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Wii U has strong lineup of family-friendly games

Published: Wednesday, Sept. 25 2013 5:15 p.m. MDT

"New Super Luigi U" allows players to use Luigi, Nabbit or Toad.

Nintendo

Compelling narrative, gorgeous visuals and classic characters have carried a strong lineup of family-oriented games offered on the Wii U since its launch in November 2012.

It's been an interesting first year for the new console, which has taken a beating in the market and in some critical circles. In reporting the Wii U's recent price cut, USA Today described "a huge slump in sales" — just 160,000 Wii U consoles sold during Nintendo's first quarter.

The follow-up system to the all-ages appropriate Wii attempted to capture a broader audience by releasing a number of M-rated titles such as "ZombiU" and "Call of Duty: Block Opps II." But in ranking the 25 best games for the Wii U, IGN's top five picks — "Pikmin 3," "Rayman Legends," "New Super Mario Bros. U," "Lego City Undercover" and "Nintendoland" — were all decidedly family-friendly titles. Four of the five (with Rayman as the only exception) are unique to the Wii U platform.

Following is a look at some of the family-friendly titles that are on the market exclusively on the Wii U platform.

Game: "Pikmin 3"

Cost: $59.99

ESRB rating: E 10+ (mild cartoon violence)

Review: Unique, engaging and visually stunning, "Pikmin 3" introduces three explorers on a search for food to save their home planet of Koppai. They crash-land on a distant world, where they encounter curious little plant-like creatures that are loyal followers and ferocious fighters. Alph, Brittany and Charlie shepherd the pikmin, which help break down obstacles, swarm enemies and locate sustenance.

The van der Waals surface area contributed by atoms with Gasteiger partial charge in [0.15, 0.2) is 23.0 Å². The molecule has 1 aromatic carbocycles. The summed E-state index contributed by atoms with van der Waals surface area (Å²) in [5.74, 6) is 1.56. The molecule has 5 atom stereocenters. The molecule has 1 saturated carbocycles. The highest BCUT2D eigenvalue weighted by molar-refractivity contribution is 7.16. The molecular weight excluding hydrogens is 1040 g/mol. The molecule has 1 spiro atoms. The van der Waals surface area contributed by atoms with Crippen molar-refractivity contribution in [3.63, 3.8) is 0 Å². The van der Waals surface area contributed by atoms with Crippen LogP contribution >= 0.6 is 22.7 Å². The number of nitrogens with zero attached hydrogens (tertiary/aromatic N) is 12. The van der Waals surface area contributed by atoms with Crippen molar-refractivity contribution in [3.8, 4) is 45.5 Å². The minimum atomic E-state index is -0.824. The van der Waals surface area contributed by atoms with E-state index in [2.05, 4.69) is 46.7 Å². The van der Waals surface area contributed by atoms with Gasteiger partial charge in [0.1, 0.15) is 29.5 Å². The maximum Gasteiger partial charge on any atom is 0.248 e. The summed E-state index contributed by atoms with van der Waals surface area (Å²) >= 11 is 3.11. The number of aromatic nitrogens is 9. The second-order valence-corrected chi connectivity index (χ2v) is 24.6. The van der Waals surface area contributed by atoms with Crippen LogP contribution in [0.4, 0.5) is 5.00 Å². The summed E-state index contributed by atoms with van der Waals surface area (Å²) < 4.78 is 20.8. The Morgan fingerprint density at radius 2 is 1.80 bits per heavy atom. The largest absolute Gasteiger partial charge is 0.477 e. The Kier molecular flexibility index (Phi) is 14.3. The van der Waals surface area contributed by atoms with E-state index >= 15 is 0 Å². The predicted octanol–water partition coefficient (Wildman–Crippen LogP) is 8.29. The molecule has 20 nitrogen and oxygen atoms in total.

The mechanics of gathering, leading and tossing pikmin during exploration and combat are refreshingly novel. The beautiful nature settings are sharp and rich, and the characters are simply adorable. "Pikmin 3" is wonderfully animated with a good dose of humor. Game sessions are divided into days rather than levels, providing a sense of both freedom and urgency — because when the sun goes down, the pikmin need protection from predators, and the explorers need food.

But beyond the visuals and gameplay, "Pikmin 3" offers a good, fun storyline to follow as the protagonists explore this strange yet familiar world. "Story mode," while limited to one player, can engage the entire family.

Though cutesy and cartoony in almost every aspect, there is a good amount of fighting and violence involved, and the game doesn't shy away from the harsh realities of nature. Very young children might get spooked, but parents should feel at ease with "Pikmin 3."

Game: "The Legend of Zelda: The Wind Waker HD"

Cost: $49.99

ESRB rating: E 10+ (animated blood, fantasy violence)

Review: "The Legend of Zelda" likely has a good hold on the hearts of anyone who grew up playing the old-school Nintendo Entertainment System. The game introduced many to the broad new world of the epic video game quest. But for those who haven't kept up with the franchise over the years, "The Wind Waker HD" may be a good time to pick up the sword.

Wind Waker is a remastered version of a game produced for the Nintendo GameCube. Back in 2003, IGN called Wind Waker "a masterful achievement — a shining example, in fact, of how video games should be made and a case study for developers wondering what makes a compelling game." A recent Nintendo press release noted that the original Wind Waker "earned a Metacritic score of 96, ranking it among some of the most elite video games of all time."

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